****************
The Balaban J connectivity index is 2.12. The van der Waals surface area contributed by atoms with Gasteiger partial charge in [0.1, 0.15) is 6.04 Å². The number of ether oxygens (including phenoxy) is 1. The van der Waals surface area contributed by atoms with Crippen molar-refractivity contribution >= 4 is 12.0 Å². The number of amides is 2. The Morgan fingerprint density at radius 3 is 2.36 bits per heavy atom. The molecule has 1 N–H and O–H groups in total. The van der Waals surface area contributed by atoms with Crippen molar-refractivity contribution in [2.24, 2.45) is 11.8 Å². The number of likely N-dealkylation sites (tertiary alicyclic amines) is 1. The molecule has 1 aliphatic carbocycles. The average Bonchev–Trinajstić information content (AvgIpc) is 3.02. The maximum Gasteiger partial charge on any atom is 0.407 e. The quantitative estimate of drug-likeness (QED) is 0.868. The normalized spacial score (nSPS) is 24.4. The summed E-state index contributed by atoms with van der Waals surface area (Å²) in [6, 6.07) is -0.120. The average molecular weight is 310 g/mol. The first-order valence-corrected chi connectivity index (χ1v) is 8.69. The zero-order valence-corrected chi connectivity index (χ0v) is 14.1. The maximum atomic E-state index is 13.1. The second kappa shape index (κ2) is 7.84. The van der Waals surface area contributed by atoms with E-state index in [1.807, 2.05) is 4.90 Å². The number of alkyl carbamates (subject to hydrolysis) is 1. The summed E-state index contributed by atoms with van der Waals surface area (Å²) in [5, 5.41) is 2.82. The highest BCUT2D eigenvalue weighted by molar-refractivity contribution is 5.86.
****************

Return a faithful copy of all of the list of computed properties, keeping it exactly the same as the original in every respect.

The Balaban J connectivity index is 2.12. The van der Waals surface area contributed by atoms with Gasteiger partial charge in [0.1, 0.15) is 6.04 Å². The number of ether oxygens (including phenoxy) is 1. The van der Waals surface area contributed by atoms with Crippen molar-refractivity contribution >= 4 is 12.0 Å². The number of amides is 2. The Morgan fingerprint density at radius 3 is 2.36 bits per heavy atom. The molecule has 1 N–H and O–H groups in total. The van der Waals surface area contributed by atoms with Crippen molar-refractivity contribution in [2.24, 2.45) is 11.8 Å². The number of likely N-dealkylation sites (tertiary alicyclic amines) is 1. The molecule has 1 aliphatic carbocycles. The average Bonchev–Trinajstić information content (AvgIpc) is 3.02. The maximum Gasteiger partial charge on any atom is 0.407 e. The quantitative estimate of drug-likeness (QED) is 0.868. The normalized spacial score (nSPS) is 24.4. The summed E-state index contributed by atoms with van der Waals surface area (Å²) in [6, 6.07) is -0.120. The average molecular weight is 310 g/mol. The first-order valence-corrected chi connectivity index (χ1v) is 8.69. The zero-order valence-corrected chi connectivity index (χ0v) is 14.1. The maximum atomic E-state index is 13.1. The second kappa shape index (κ2) is 7.84. The van der Waals surface area contributed by atoms with E-state index in [1.807, 2.05) is 4.90 Å². The number of alkyl carbamates (subject to hydrolysis) is 1. The summed E-state index contributed by atoms with van der Waals surface area (Å²) in [5, 5.41) is 2.82. The highest BCUT2D eigenvalue weighted by molar-refractivity contribution is 5.86.